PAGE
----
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Conjunctive Normal Form (CNF)

What Does Conjunctive Normal Form (CNF) Mean?

Conjunctive normal form (CNF) is an approach to Boolean logic that expresses formulas as conjunctions of clauses with an AND or OR. Each clause connected by a conjunction, or AND, must be either a literal or contain a disjunction, or OR operator. CNF is useful for automated theorem proving.

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Techopedia Explains Conjunctive Normal Form (CNF)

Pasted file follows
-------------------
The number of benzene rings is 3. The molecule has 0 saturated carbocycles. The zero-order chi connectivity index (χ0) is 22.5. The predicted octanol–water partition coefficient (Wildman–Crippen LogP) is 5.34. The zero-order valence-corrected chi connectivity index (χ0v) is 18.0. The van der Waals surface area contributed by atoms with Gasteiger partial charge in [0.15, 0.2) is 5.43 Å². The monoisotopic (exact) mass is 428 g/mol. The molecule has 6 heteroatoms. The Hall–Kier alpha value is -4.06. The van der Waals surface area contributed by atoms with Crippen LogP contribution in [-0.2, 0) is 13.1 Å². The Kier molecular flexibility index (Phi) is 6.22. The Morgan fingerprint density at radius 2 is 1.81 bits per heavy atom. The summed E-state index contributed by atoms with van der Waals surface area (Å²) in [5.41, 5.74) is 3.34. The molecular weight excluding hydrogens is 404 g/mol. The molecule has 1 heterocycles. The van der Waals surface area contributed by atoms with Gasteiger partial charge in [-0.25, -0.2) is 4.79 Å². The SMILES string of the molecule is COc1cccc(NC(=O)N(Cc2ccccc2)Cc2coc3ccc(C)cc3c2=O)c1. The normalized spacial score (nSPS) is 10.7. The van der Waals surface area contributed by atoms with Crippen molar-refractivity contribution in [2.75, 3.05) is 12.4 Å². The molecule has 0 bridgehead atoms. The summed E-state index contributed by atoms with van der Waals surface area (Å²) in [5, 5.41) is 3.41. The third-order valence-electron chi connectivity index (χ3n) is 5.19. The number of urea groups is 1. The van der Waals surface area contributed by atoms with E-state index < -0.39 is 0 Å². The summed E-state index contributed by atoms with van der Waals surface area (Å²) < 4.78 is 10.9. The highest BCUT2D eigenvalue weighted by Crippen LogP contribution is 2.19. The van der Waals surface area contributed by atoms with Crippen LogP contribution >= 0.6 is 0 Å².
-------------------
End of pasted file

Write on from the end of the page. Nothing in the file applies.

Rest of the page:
In conjunctive normal form, statements in Boolean logic are conjunctions of clauses with clauses of disjunctions. In other words, a statement is a series of ORs connected by ANDs.

For example:

(A OR B) AND (C OR D)

(A OR B) AND (NOT C OR B)

The clauses may also be literals:

A OR B

A AND B

Literals are seen in CNF as conjunctions of literal clauses and conjunctions that happen to have a single clause. It is possible to convert statements into CNF that are written in another form, such as disjunctive normal form.

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Synonyms

Clausal Normal Form

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